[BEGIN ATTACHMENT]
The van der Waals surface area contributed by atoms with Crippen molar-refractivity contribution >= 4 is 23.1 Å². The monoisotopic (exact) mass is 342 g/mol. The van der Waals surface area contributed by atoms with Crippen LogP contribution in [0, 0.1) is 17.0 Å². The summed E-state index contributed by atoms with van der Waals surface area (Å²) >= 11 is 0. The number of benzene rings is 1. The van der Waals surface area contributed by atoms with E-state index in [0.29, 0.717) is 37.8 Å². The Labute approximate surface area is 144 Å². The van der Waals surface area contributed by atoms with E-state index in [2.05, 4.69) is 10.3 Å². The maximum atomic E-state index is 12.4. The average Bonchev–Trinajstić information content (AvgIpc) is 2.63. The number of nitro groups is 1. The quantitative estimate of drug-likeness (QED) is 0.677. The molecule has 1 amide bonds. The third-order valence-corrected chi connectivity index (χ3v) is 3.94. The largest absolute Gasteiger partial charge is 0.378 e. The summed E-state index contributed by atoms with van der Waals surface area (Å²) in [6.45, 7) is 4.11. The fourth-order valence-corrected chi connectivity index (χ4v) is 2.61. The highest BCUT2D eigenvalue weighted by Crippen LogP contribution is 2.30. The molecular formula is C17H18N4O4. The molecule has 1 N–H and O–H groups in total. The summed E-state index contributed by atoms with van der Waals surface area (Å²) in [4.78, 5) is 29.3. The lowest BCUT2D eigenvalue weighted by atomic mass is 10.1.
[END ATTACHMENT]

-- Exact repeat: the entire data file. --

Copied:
The van der Waals surface area contributed by atoms with Crippen molar-refractivity contribution >= 4 is 23.1 Å². The monoisotopic (exact) mass is 342 g/mol. The van der Waals surface area contributed by atoms with Crippen LogP contribution in [0, 0.1) is 17.0 Å². The summed E-state index contributed by atoms with van der Waals surface area (Å²) >= 11 is 0. The number of benzene rings is 1. The van der Waals surface area contributed by atoms with E-state index in [0.29, 0.717) is 37.8 Å². The Labute approximate surface area is 144 Å². The van der Waals surface area contributed by atoms with E-state index in [2.05, 4.69) is 10.3 Å². The maximum atomic E-state index is 12.4. The average Bonchev–Trinajstić information content (AvgIpc) is 2.63. The number of nitro groups is 1. The quantitative estimate of drug-likeness (QED) is 0.677. The molecule has 1 amide bonds. The third-order valence-corrected chi connectivity index (χ3v) is 3.94. The largest absolute Gasteiger partial charge is 0.378 e. The summed E-state index contributed by atoms with van der Waals surface area (Å²) in [6.45, 7) is 4.11. The fourth-order valence-corrected chi connectivity index (χ4v) is 2.61. The highest BCUT2D eigenvalue weighted by Crippen LogP contribution is 2.30. The molecular formula is C17H18N4O4. The molecule has 1 N–H and O–H groups in total. The summed E-state index contributed by atoms with van der Waals surface area (Å²) in [4.78, 5) is 29.3. The lowest BCUT2D eigenvalue weighted by atomic mass is 10.1.